The reasons for these differences are simple – these two articles are meant for vastly different audiences.  The newspaper article is written by a journalist for a general audience.  That same journalist might be writing about the Ukraine tomorrow; on Thursday they’ll be covering the Malaysian Airlines accident.  They’re not an expert on violins or designing valid research experiments, but they are an expert in producing well-written pieces that tell a story and provide a measure of objectivity.  These types of articles are a great way to relax on a bench outside the Campus Center as you wind down your lunch hour, but they might not be such a good idea to cite in a term paper – and again, that’s really not what they’re designed for.

The librarians here at the SMCM Library will be glad to help locate, differentiate, and cite any type of information sources you may have, or need.  So feel free to stop by the reference desk or make an appointment.  Happy librarying!


A reminder of our (no) fines policy

Hello from the front desk!  Despite the snow days, the semester is now in full swing and the books, DVD’s, Kindles, extension cords, laptop chargers, and more are quickly moving back and forth across the front desk – from us to you and back again.  So I wanted to take a moment to remind everyone of our fine policy.

Our fine policy is simple: with a few exceptions, there are no overdue fines.  And these aren’t wide-ranging exceptions that basically include everything – nothing like “no fines except on days that end in ‘y'”.  When we say “no fines”, we mean it!

Having said that, the exceptions are as follows:

  • items from the media center: if it comes from the third floor of the library where Ken, Linda, Raven, and Andy work, it’s subject to overdue fines.
  • course reserves: if it’s on course reserve at the front desk (three hour, overnight, or three day loan) – it’s subject to overdue fines.  This doesn’t apply to e-reserves, only to physical items you check out at the front desk.
  • recalled items: it doesn’t happen too often, but every once in a while you’ll get a “recall notice” email.  That’s letting you know that someone else wants to use the item.  Read that email closely because it gives you a new due date.  If you turn it in late, you’ll get fined.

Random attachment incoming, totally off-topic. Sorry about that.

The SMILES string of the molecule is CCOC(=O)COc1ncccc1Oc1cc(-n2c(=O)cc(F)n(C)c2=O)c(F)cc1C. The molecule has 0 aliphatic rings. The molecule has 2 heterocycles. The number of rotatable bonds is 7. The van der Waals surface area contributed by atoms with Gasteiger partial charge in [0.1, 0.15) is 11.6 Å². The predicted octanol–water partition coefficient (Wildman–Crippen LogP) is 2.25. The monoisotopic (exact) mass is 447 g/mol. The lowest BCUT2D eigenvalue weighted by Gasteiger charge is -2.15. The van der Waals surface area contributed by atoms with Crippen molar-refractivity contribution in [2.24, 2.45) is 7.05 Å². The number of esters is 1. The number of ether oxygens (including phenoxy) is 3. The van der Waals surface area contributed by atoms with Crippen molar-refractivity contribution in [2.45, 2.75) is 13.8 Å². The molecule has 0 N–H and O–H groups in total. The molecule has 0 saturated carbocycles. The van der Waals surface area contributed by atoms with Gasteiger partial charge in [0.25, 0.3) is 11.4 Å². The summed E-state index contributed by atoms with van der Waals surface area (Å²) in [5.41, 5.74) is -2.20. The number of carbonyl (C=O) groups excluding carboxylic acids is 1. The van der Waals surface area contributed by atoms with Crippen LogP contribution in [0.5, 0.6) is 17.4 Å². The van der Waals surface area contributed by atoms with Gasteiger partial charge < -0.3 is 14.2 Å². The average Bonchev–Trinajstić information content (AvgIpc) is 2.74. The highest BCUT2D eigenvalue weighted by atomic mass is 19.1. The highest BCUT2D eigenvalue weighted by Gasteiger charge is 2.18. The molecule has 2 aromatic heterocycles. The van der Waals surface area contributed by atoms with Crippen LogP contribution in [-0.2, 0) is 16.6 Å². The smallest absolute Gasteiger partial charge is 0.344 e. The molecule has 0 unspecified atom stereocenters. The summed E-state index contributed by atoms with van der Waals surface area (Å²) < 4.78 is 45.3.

• USMAI/ILLiad items: if you borrow something from another library, either through USMAI or ILLiad, you’ll get fined if it’s late.  The amount varies depending on the library that owns the item.

So if none of the above applies, then you won’t be fined for returning it late.  Now, if you NEVER return it, you will eventually get billed for it.  But if it’s a day or a week late – nothing.

The reason for this policy is simple.  We want you to borrow all the items you need, for research, fun, etc, without worrying about anything except whether you want or need it.  And not to sound “braggy” but we’ve got a lot of stuff!  Almost 200,000 books, mostly academic but many popular titles as well, (and several thousand more ebooks), nearly 3,000 DVD’s, six Kindles pre-loaded with about 40 bestsellers, scores of equipment such as Mac chargers, extension cords, headphones, flash drives, etc.  So if it’ll make your life easier, or better, go for it!  We’re open until 1:00 AM Sunday – Wednesday, midnight on Thursday, and 9:00 PM on Friday and Saturday, so there’s plenty of opportunity for you to stop by.

Happy librarying!

You Paid #(!*% For That?!?

This morning on the radio I heard a report about the impact of the next round of automatic sequester budget cuts.  Once you eliminate all of those programs that are “untouchable” there isn’t much left.  Everyone is for budget cuts until those cuts come too close to home, which for our elected legislators means impacting seniors, jobs in their districts, etc.  So who gets affected?  Sometimes it’s groups without much political clout.  Or people with jobs in public service (which can spill-over to people with jobs in the private sector).

Who decides where the money comes from?  If you had to cut 10% from your monthly spending today what would you choose?  Your cell phone service?  Netflix, Hulu Plus, and Amazon Instant Video?  Coffee and lunch out? Your electric bill?  You would have your own list of “untouchables.”  You know what you spend so you can decide what is most important and how to prioritize your budget reductions.